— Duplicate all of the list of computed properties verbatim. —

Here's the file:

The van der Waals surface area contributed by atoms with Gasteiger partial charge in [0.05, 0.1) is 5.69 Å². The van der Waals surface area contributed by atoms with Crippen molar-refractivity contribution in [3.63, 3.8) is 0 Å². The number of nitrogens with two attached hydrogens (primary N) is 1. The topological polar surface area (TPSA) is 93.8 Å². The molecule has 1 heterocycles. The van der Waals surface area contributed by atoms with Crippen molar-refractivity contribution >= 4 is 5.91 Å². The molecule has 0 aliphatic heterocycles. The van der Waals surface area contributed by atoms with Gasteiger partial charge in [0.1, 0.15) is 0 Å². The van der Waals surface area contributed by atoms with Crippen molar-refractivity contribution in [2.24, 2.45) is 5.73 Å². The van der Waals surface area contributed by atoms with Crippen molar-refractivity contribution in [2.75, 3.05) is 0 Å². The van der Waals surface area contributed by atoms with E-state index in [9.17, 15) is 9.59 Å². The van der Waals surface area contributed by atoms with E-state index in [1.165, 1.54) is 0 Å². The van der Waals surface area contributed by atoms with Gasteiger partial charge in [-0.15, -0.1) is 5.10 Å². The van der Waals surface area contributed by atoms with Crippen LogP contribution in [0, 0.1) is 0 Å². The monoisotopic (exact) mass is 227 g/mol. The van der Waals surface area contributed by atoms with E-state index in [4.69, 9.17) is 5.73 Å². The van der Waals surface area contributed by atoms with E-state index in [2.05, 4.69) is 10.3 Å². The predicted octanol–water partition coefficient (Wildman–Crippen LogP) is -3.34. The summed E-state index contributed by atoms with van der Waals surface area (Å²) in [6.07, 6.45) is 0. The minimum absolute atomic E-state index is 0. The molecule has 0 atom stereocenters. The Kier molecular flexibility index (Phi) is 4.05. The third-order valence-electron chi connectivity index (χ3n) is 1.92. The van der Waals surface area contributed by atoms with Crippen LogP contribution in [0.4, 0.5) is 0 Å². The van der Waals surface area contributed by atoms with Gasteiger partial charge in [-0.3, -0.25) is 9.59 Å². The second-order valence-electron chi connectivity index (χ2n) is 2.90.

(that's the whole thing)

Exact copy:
The van der Waals surface area contributed by atoms with Gasteiger partial charge in [0.05, 0.1) is 5.69 Å². The van der Waals surface area contributed by atoms with Crippen molar-refractivity contribution in [3.63, 3.8) is 0 Å². The number of nitrogens with two attached hydrogens (primary N) is 1. The topological polar surface area (TPSA) is 93.8 Å². The molecule has 1 heterocycles. The van der Waals surface area contributed by atoms with Crippen molar-refractivity contribution >= 4 is 5.91 Å². The molecule has 0 aliphatic heterocycles. The van der Waals surface area contributed by atoms with Gasteiger partial charge in [0.1, 0.15) is 0 Å². The van der Waals surface area contributed by atoms with Crippen molar-refractivity contribution in [2.24, 2.45) is 5.73 Å². The van der Waals surface area contributed by atoms with Crippen molar-refractivity contribution in [2.75, 3.05) is 0 Å². The van der Waals surface area contributed by atoms with E-state index in [9.17, 15) is 9.59 Å². The van der Waals surface area contributed by atoms with E-state index in [1.165, 1.54) is 0 Å². The van der Waals surface area contributed by atoms with Gasteiger partial charge in [-0.15, -0.1) is 5.10 Å². The van der Waals surface area contributed by atoms with Crippen LogP contribution in [0, 0.1) is 0 Å². The monoisotopic (exact) mass is 227 g/mol. The van der Waals surface area contributed by atoms with E-state index in [4.69, 9.17) is 5.73 Å². The van der Waals surface area contributed by atoms with E-state index in [2.05, 4.69) is 10.3 Å². The predicted octanol–water partition coefficient (Wildman–Crippen LogP) is -3.34. The summed E-state index contributed by atoms with van der Waals surface area (Å²) in [6.07, 6.45) is 0. The minimum absolute atomic E-state index is 0. The molecule has 0 atom stereocenters. The Kier molecular flexibility index (Phi) is 4.05. The third-order valence-electron chi connectivity index (χ3n) is 1.92. The van der Waals surface area contributed by atoms with Crippen LogP contribution in [0.4, 0.5) is 0 Å². The van der Waals surface area contributed by atoms with Gasteiger partial charge in [-0.3, -0.25) is 9.59 Å². The second-order valence-electron chi connectivity index (χ2n) is 2.90.